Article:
Okay, let’s get this out-of-the-way right off the top. This album cover gives me the creeps. It also makes me think of Monty Python and the Holy Grail. So I alternate between grimaces and laughter whenever I’m looking at this bizarre choice for sludgy avante garde collective Obake’s third album, Draugr. It really does fit with both the band and the music, though. An obake is a Japanese supernatural shapeshifting creature, and a draugr is an undead beast from Norse mythology. So my interpretation of the cover is that it’s a killer zombie rabbit. What does this do to our expectations from this group of oddballs? Are we going to want to run away?
As anyone who follows Obake (or read Roquentin’s excellent review of 2014’s Mutations) knows, these guys defy pigeon-holing. They’ve also got the chops and pedigree to do whatever the hell they want musically, with ties to Porcupine Tree, O.R.k., Metallic Taste of Blood, and more. Interestingly, these other projects don’t really influence the music of Obake, which is the heaviest and oddest of the bands listed. Obake are sludgy, grindy, and impulsive. The music twists and turns in unexpected directions, even if at times one thinks they can pin a song down. Opening tracks “Cold Facts” and “Incineration of Sorrows” both attack with bottom-fed, fuzzed-out guitars, singer Lorenzo Esposito Fornasari blazing through his entire repertoire of vocal styles, from marble-grinding throaty harshness to Mike Patton-esque deep menaces, to David Sylvain-like lounge croons. The music follows this lead, moving at times jarringly between pummeling grind and ambient oddness.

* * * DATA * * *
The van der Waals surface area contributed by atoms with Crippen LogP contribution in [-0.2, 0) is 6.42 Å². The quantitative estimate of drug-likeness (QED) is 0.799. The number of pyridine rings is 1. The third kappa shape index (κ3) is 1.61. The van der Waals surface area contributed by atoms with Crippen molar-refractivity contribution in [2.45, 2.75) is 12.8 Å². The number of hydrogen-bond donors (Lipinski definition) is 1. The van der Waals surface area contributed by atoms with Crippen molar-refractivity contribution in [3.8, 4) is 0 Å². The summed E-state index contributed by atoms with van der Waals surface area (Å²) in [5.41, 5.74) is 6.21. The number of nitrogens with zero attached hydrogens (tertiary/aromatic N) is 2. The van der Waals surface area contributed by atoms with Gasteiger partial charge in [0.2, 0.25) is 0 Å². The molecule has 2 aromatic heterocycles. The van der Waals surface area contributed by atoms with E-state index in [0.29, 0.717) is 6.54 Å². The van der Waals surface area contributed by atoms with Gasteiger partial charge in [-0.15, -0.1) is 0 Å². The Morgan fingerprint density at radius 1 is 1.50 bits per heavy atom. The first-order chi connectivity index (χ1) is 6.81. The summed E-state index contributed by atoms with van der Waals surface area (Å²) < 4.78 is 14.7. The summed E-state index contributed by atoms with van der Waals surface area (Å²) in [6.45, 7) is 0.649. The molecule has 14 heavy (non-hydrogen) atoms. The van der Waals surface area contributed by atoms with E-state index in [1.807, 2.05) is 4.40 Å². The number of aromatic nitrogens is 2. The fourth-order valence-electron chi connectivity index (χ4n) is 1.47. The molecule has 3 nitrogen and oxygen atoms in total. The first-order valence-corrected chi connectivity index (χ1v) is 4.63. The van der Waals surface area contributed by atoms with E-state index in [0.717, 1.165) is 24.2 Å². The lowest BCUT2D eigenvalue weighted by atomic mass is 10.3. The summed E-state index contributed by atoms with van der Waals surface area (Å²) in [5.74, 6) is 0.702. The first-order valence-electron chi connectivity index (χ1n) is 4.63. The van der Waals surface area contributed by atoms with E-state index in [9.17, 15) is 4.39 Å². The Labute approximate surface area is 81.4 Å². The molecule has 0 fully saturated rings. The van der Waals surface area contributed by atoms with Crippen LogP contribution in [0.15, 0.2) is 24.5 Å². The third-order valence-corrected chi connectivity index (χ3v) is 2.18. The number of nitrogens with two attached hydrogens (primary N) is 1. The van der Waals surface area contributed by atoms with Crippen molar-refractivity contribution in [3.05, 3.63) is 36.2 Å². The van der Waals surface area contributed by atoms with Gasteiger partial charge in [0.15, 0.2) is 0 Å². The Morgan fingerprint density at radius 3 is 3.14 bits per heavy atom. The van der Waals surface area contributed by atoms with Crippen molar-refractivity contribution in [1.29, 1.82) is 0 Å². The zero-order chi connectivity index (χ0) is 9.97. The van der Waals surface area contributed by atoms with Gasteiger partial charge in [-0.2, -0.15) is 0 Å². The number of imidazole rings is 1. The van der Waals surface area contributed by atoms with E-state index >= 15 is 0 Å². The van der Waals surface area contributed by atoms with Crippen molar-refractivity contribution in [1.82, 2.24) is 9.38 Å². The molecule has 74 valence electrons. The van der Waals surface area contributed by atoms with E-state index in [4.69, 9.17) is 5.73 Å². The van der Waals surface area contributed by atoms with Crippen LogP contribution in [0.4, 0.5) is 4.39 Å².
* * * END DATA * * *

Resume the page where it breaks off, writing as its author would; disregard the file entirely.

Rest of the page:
The theme of musical nonconformance carries on throughout Draugr. “Hellfaced” alternates between frantic blasts and eerie choruses. “The Augur” is a long, slow, menacing track that gives us respite from the chaos of the first three songs, and “Appeasing the Apparition” gets right back into heavy sludge centered around Eraldo Bernocchi’s molasses-thick riffs. “Serving the Alibi” features a circular, noodling clean riff but still drops into muddy chords for the choruses. The title track is the only one that really breaks the mold here, opening with quiet, airy keyboards and Fornasari’s croons before slowly building in emotion as the croons become throaty growls and fuzz-laden guitars sneak into the mix. There’s also a Leon Switch remix of “Draugr” tacked onto the end of the album, interesting but not essential.
The most well-known member of the band, bassist extraordinaire Colin Edwin, locks things down regardless of what’s happening around him, giving all the songs a firm grip on stability. Jacopo Pierazzouli behind the kit is the newest member of the band, having joined after Mutations. Pierazzouli has great chemistry with Edwin, and the two of them maintain, if not exceed, the pummeling rhythm of Mutations. The production suits the music: more dynamic range would be nice but certainly isn’t necessary, as you can only get so much out of these riffs. Electronics and keyboards are used sparingly but to good effect, subtly adding depth to the mix when present.
If there is a fault in Draugr, it’s found within its inherent difficulty to listen to. The unconventionality of the songs mean one can’t simply turn on the stereo and walk away. I’ve been listening to this thing for two weeks and I still find myself rewinding tracks to listen to a part that I just barely caught as it played. This definitely makes it an uneasy and awkward experience – much like the cover art. For those into the weirder side of metal, with the patience to really get into this type of record, Draugr will not let you down. Others who need more immediacy in their listening pleasure, run away!